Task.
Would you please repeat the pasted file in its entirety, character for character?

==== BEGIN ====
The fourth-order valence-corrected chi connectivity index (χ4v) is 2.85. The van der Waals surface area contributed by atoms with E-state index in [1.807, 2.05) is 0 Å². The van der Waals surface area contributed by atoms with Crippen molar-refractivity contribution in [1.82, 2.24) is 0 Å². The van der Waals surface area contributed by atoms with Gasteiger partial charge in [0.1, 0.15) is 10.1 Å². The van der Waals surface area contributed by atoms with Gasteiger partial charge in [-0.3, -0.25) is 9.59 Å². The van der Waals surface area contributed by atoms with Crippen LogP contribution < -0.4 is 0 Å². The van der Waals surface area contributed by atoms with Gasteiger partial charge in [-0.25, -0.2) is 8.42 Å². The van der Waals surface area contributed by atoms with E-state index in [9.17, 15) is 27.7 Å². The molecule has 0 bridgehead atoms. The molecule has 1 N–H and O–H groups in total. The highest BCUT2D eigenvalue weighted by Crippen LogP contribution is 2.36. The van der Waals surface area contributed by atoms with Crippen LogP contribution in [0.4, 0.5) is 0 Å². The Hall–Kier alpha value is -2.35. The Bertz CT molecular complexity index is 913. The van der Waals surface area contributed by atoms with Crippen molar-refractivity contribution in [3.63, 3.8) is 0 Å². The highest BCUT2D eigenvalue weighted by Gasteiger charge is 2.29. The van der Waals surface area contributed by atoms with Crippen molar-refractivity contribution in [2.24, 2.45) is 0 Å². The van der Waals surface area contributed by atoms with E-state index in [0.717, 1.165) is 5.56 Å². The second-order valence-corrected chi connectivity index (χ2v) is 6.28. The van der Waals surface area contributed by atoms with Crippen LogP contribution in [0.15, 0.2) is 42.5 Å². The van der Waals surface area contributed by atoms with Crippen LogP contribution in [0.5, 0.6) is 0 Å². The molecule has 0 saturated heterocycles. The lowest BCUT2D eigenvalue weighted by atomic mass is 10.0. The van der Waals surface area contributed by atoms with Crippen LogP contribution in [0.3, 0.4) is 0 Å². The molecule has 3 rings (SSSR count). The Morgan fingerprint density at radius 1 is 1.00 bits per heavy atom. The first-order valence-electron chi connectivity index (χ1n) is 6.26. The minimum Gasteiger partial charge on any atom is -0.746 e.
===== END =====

The fourth-order valence-corrected chi connectivity index (χ4v) is 2.85. The van der Waals surface area contributed by atoms with E-state index in [1.807, 2.05) is 0 Å². The van der Waals surface area contributed by atoms with Crippen molar-refractivity contribution in [1.82, 2.24) is 0 Å². The van der Waals surface area contributed by atoms with Gasteiger partial charge in [0.1, 0.15) is 10.1 Å². The van der Waals surface area contributed by atoms with Gasteiger partial charge in [-0.3, -0.25) is 9.59 Å². The van der Waals surface area contributed by atoms with Crippen LogP contribution < -0.4 is 0 Å². The van der Waals surface area contributed by atoms with Gasteiger partial charge in [-0.25, -0.2) is 8.42 Å². The van der Waals surface area contributed by atoms with E-state index in [9.17, 15) is 27.7 Å². The molecule has 0 bridgehead atoms. The molecule has 1 N–H and O–H groups in total. The highest BCUT2D eigenvalue weighted by Crippen LogP contribution is 2.36. The van der Waals surface area contributed by atoms with Crippen LogP contribution in [0.4, 0.5) is 0 Å². The Hall–Kier alpha value is -2.35. The Bertz CT molecular complexity index is 913. The van der Waals surface area contributed by atoms with Crippen molar-refractivity contribution in [3.63, 3.8) is 0 Å². The highest BCUT2D eigenvalue weighted by Gasteiger charge is 2.29. The van der Waals surface area contributed by atoms with Crippen molar-refractivity contribution in [2.24, 2.45) is 0 Å². The van der Waals surface area contributed by atoms with E-state index in [0.717, 1.165) is 5.56 Å². The second-order valence-corrected chi connectivity index (χ2v) is 6.28. The van der Waals surface area contributed by atoms with Crippen LogP contribution in [0.15, 0.2) is 42.5 Å². The van der Waals surface area contributed by atoms with Crippen LogP contribution in [0.5, 0.6) is 0 Å². The molecule has 0 saturated heterocycles. The lowest BCUT2D eigenvalue weighted by atomic mass is 10.0. The van der Waals surface area contributed by atoms with Crippen LogP contribution in [0.3, 0.4) is 0 Å². The molecule has 3 rings (SSSR count). The Morgan fingerprint density at radius 1 is 1.00 bits per heavy atom. The first-order valence-electron chi connectivity index (χ1n) is 6.26. The minimum Gasteiger partial charge on any atom is -0.746 e.